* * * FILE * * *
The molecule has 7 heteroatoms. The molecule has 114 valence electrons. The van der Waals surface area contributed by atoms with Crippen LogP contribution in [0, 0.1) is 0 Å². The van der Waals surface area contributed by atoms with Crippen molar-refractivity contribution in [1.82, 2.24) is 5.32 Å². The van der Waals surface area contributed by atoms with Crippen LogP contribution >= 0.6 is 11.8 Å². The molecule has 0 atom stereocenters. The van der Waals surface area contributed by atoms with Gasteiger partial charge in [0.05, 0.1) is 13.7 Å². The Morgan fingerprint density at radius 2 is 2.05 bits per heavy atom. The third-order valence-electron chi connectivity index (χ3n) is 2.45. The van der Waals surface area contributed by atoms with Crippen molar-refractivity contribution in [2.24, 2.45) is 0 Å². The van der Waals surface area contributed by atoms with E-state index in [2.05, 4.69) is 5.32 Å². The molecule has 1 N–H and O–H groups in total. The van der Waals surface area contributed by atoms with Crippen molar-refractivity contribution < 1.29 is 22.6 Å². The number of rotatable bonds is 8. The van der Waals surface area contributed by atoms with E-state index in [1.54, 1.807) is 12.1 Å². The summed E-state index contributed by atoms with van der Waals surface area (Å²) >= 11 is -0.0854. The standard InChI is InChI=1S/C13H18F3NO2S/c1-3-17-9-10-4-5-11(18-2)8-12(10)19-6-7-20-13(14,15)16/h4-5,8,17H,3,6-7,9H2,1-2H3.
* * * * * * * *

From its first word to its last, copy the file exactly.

The molecule has 7 heteroatoms. The molecule has 114 valence electrons. The van der Waals surface area contributed by atoms with Crippen LogP contribution in [0, 0.1) is 0 Å². The van der Waals surface area contributed by atoms with Crippen molar-refractivity contribution in [1.82, 2.24) is 5.32 Å². The van der Waals surface area contributed by atoms with Crippen LogP contribution >= 0.6 is 11.8 Å². The molecule has 0 atom stereocenters. The van der Waals surface area contributed by atoms with Gasteiger partial charge in [0.05, 0.1) is 13.7 Å². The Morgan fingerprint density at radius 2 is 2.05 bits per heavy atom. The third-order valence-electron chi connectivity index (χ3n) is 2.45. The van der Waals surface area contributed by atoms with Crippen molar-refractivity contribution in [2.24, 2.45) is 0 Å². The van der Waals surface area contributed by atoms with E-state index in [2.05, 4.69) is 5.32 Å². The molecule has 1 N–H and O–H groups in total. The van der Waals surface area contributed by atoms with Crippen molar-refractivity contribution < 1.29 is 22.6 Å². The number of rotatable bonds is 8. The van der Waals surface area contributed by atoms with E-state index in [1.54, 1.807) is 12.1 Å². The summed E-state index contributed by atoms with van der Waals surface area (Å²) >= 11 is -0.0854. The standard InChI is InChI=1S/C13H18F3NO2S/c1-3-17-9-10-4-5-11(18-2)8-12(10)19-6-7-20-13(14,15)16/h4-5,8,17H,3,6-7,9H2,1-2H3.